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The researchers also developed a way for third parties to extend RePriv’s capabilities. They built a demonstration browser extension that tracks a user’s interactions with Netflix  to collect more detailed data about that person’s movie preferences. The extension could be used by a site such as Fandango to personalize the movie information it presents—again, with user permission.

“There is a clear tension between privacy and personalized technologies, including recommendations and targeted ads,” says Elie Bursztein, a researcher at the Stanford Security Laboratory, who is developing an extension for the Chrome Web browser that enables more private browsing. “Putting the user in control by moving personalization into the browser offers a new way forward,” he says.

“In the medium term, RePriv could provide an attractive interface for service providers that will dissuade them from taking more abusive approaches to customization,” says Ari Juels, chief scientist and director of RSA Laboratories, a corporate research center.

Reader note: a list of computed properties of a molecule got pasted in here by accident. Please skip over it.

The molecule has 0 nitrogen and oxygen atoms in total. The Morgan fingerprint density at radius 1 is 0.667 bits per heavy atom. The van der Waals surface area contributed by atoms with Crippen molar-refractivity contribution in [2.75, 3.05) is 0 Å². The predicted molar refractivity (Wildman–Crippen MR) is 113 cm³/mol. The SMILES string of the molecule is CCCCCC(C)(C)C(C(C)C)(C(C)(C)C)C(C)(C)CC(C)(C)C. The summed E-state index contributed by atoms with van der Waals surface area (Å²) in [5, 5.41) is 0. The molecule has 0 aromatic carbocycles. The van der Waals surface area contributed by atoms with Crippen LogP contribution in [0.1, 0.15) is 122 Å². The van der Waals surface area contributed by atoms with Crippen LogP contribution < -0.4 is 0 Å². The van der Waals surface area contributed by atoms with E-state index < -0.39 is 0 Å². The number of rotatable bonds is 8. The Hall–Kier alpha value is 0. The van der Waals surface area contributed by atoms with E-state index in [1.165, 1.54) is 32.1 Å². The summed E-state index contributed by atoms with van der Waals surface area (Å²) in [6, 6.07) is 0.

Juels says RePriv is generally well engineered and well thought out, but he worries that the tool goes against “the general migration of data and functionality to the cloud.” Many services, such as Facebook, now store information in the cloud, and RePriv wouldn’t be able to get at data there—an omission that could hobble the system, he points out.

Juels is also concerned that most people would be permissive about the information they allow RePriv to release, and he believes many sites would exploit this. And he points out that websites with a substantial competitive advantage in the huge consumer-preference databases they maintain would likely resist such technology. “RePriv levels the playing field,” he says. “This may be good for privacy, but it will leave service providers hungry.” Therefore, he thinks, big players will be reluctant to cooperate with a system like this.

Livshits argues that some companies could use these characteristics of RePriv to their advantage. He says the system could appeal to new services, which struggle to give users a personalized experience the first time they visit a site. And larger sites might welcome the opportunity to get user data from across a person’s browsing experience, rather than only from when the user visits their site. Livshits believes they might be willing to use the system and protect user privacy in exchange. 

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Tagged: Computing, Web, security, privacy, data mining, algorithms, personalization, IEEE Symposium on Security and Privacy

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